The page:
Conflict of interest statement: No conflicts declared.
Variability in outcome for children with an ASD diagnosis at age 2
Article first published online: 3 AUG 2007
Journal of Child Psychology and Psychiatry
Volume 48, Issue 8, pages 793–802, August 2007
How to Cite
Turner, L. M. and Stone, W. L. (2007), Variability in outcome for children with an ASD diagnosis at age 2. Journal of Child Psychology and Psychiatry, 48: 793–802. doi: 10.1111/j.1469-7610.2007.01744.x
- Issue published online: 3 AUG 2007
- Article first published online: 3 AUG 2007
- Manuscript accepted 14 December 2006
- early identification;
- diagnostic stability;
- longitudinal studies;
- pervasive developmental disorder
Background: Few studies have examined the variability in outcomes of children diagnosed with autism spectrum disorder (ASD) at age 2. Research is needed to understand the children whose symptoms – or diagnoses – change over time. The objectives of this study were to examine the behavioral and diagnostic outcomes of a carefully defined sample of 2-year-old children with ASD, and to identify child and environmental factors that contribute to variability in outcomes at age 4.
Methods: Forty-eight children diagnosed with autism or pervasive developmental disorder not otherwise specified (PDDNOS) at age 2 were followed to age 4. Diagnostic measures included the Autism Diagnostic Observation Schedule – Generic (ADOS-G) and clinical diagnosis at ages 2 and 4, and the ADI-R at age 4.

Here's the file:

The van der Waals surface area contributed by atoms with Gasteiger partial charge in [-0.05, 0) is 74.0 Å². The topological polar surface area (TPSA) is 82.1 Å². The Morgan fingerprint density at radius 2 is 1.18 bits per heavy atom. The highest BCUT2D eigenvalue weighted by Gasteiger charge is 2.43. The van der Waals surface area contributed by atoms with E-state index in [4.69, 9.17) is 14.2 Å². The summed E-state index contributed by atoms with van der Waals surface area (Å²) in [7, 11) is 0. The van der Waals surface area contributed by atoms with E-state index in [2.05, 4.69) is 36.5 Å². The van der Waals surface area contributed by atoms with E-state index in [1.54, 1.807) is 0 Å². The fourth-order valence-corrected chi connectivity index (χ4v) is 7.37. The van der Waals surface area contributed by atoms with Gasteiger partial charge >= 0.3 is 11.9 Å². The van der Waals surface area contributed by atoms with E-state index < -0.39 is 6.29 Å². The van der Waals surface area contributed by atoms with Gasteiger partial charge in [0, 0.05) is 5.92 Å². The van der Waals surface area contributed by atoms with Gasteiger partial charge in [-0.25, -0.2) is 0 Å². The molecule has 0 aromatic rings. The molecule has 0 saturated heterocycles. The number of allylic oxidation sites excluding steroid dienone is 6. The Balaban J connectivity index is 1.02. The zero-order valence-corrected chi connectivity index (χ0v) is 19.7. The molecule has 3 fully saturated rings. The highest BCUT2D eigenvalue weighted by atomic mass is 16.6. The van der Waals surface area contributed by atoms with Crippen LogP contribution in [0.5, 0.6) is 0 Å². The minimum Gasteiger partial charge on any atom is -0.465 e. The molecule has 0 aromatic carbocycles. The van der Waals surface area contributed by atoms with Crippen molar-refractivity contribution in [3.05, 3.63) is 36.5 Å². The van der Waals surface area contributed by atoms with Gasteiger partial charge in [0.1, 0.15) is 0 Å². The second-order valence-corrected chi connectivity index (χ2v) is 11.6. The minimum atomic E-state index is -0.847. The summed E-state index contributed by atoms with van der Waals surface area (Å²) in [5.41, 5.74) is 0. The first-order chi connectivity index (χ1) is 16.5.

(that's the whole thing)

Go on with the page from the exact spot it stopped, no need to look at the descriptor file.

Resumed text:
Results: Diagnostic stability for an ASD diagnosis (autism or PDDNOS) was 63%, and for an autism diagnosis was 68%. Children who failed to meet diagnostic criteria for ASD at follow-up were more likely to: 1) be 30 months or younger at initial evaluation; 2) have milder symptoms of autism, particularly in the social domain; and 3) have higher cognitive scores at age 2. No differences between children with stable and unstable diagnoses were found for amount of intervention services received. Among the children with unstable diagnoses, all but one continued to have developmental disorders, most commonly in the area of language.
Conclusions: The stability of ASD was lower in the present study than has been reported previously, a finding largely attributable to children who were diagnosed at 30 months or younger. Implications for clinical practice are discussed.